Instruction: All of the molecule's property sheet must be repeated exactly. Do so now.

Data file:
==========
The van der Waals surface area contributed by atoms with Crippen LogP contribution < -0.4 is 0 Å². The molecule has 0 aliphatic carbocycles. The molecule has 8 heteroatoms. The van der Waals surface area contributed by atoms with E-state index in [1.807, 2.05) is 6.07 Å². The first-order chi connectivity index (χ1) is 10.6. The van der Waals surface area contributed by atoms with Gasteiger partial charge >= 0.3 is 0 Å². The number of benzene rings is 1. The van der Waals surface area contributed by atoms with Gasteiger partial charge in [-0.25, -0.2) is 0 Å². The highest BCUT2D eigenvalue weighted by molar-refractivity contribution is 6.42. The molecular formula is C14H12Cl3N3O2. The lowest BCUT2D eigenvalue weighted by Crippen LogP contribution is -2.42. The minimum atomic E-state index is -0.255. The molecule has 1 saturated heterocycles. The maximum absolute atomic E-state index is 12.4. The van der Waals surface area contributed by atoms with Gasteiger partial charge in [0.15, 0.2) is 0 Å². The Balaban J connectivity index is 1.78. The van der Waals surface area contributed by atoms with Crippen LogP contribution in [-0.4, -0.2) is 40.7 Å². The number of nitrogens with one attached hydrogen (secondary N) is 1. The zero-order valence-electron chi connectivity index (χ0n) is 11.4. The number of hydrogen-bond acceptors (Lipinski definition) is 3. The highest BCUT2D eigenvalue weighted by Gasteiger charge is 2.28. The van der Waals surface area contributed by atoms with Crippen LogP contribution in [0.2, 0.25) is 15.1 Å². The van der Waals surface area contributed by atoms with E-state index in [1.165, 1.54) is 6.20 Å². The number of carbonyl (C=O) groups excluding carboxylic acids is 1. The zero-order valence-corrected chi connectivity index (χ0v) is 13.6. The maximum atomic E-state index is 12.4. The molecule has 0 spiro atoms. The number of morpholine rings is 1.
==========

The van der Waals surface area contributed by atoms with Crippen LogP contribution < -0.4 is 0 Å². The molecule has 0 aliphatic carbocycles. The molecule has 8 heteroatoms. The van der Waals surface area contributed by atoms with E-state index in [1.807, 2.05) is 6.07 Å². The first-order chi connectivity index (χ1) is 10.6. The van der Waals surface area contributed by atoms with Gasteiger partial charge >= 0.3 is 0 Å². The number of benzene rings is 1. The van der Waals surface area contributed by atoms with Gasteiger partial charge in [-0.25, -0.2) is 0 Å². The highest BCUT2D eigenvalue weighted by molar-refractivity contribution is 6.42. The molecular formula is C14H12Cl3N3O2. The lowest BCUT2D eigenvalue weighted by Crippen LogP contribution is -2.42. The minimum atomic E-state index is -0.255. The molecule has 1 saturated heterocycles. The maximum absolute atomic E-state index is 12.4. The van der Waals surface area contributed by atoms with Gasteiger partial charge in [0.15, 0.2) is 0 Å². The Balaban J connectivity index is 1.78. The van der Waals surface area contributed by atoms with Crippen LogP contribution in [-0.4, -0.2) is 40.7 Å². The number of nitrogens with one attached hydrogen (secondary N) is 1. The zero-order valence-electron chi connectivity index (χ0n) is 11.4. The number of hydrogen-bond acceptors (Lipinski definition) is 3. The highest BCUT2D eigenvalue weighted by Gasteiger charge is 2.28. The van der Waals surface area contributed by atoms with Crippen LogP contribution in [0.2, 0.25) is 15.1 Å². The van der Waals surface area contributed by atoms with E-state index in [1.165, 1.54) is 6.20 Å². The number of carbonyl (C=O) groups excluding carboxylic acids is 1. The zero-order valence-corrected chi connectivity index (χ0v) is 13.6. The maximum atomic E-state index is 12.4. The molecule has 0 spiro atoms. The number of morpholine rings is 1.